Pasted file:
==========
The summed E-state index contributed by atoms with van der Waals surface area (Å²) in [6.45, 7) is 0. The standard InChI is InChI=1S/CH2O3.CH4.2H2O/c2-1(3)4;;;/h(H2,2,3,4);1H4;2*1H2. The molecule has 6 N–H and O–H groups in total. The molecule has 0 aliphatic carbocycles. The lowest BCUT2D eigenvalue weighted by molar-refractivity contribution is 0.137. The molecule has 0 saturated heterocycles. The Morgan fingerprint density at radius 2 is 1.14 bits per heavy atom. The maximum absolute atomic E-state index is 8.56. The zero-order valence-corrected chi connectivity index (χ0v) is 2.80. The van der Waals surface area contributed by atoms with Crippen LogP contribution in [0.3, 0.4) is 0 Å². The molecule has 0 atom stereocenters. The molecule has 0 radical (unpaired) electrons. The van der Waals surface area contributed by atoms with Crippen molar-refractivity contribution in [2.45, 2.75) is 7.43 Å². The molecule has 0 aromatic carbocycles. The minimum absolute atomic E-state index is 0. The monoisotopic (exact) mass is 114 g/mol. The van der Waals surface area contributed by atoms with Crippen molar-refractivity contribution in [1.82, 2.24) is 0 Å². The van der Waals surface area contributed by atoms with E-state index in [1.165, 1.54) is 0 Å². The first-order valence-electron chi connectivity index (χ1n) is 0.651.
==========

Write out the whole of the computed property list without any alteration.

The summed E-state index contributed by atoms with van der Waals surface area (Å²) in [6.45, 7) is 0. The standard InChI is InChI=1S/CH2O3.CH4.2H2O/c2-1(3)4;;;/h(H2,2,3,4);1H4;2*1H2. The molecule has 6 N–H and O–H groups in total. The molecule has 0 aliphatic carbocycles. The lowest BCUT2D eigenvalue weighted by molar-refractivity contribution is 0.137. The molecule has 0 saturated heterocycles. The Morgan fingerprint density at radius 2 is 1.14 bits per heavy atom. The maximum absolute atomic E-state index is 8.56. The zero-order valence-corrected chi connectivity index (χ0v) is 2.80. The van der Waals surface area contributed by atoms with Crippen LogP contribution in [0.3, 0.4) is 0 Å². The molecule has 0 atom stereocenters. The molecule has 0 radical (unpaired) electrons. The van der Waals surface area contributed by atoms with Crippen molar-refractivity contribution in [2.45, 2.75) is 7.43 Å². The molecule has 0 aromatic carbocycles. The minimum absolute atomic E-state index is 0. The monoisotopic (exact) mass is 114 g/mol. The van der Waals surface area contributed by atoms with Crippen molar-refractivity contribution in [1.82, 2.24) is 0 Å². The van der Waals surface area contributed by atoms with E-state index in [1.165, 1.54) is 0 Å². The first-order valence-electron chi connectivity index (χ1n) is 0.651.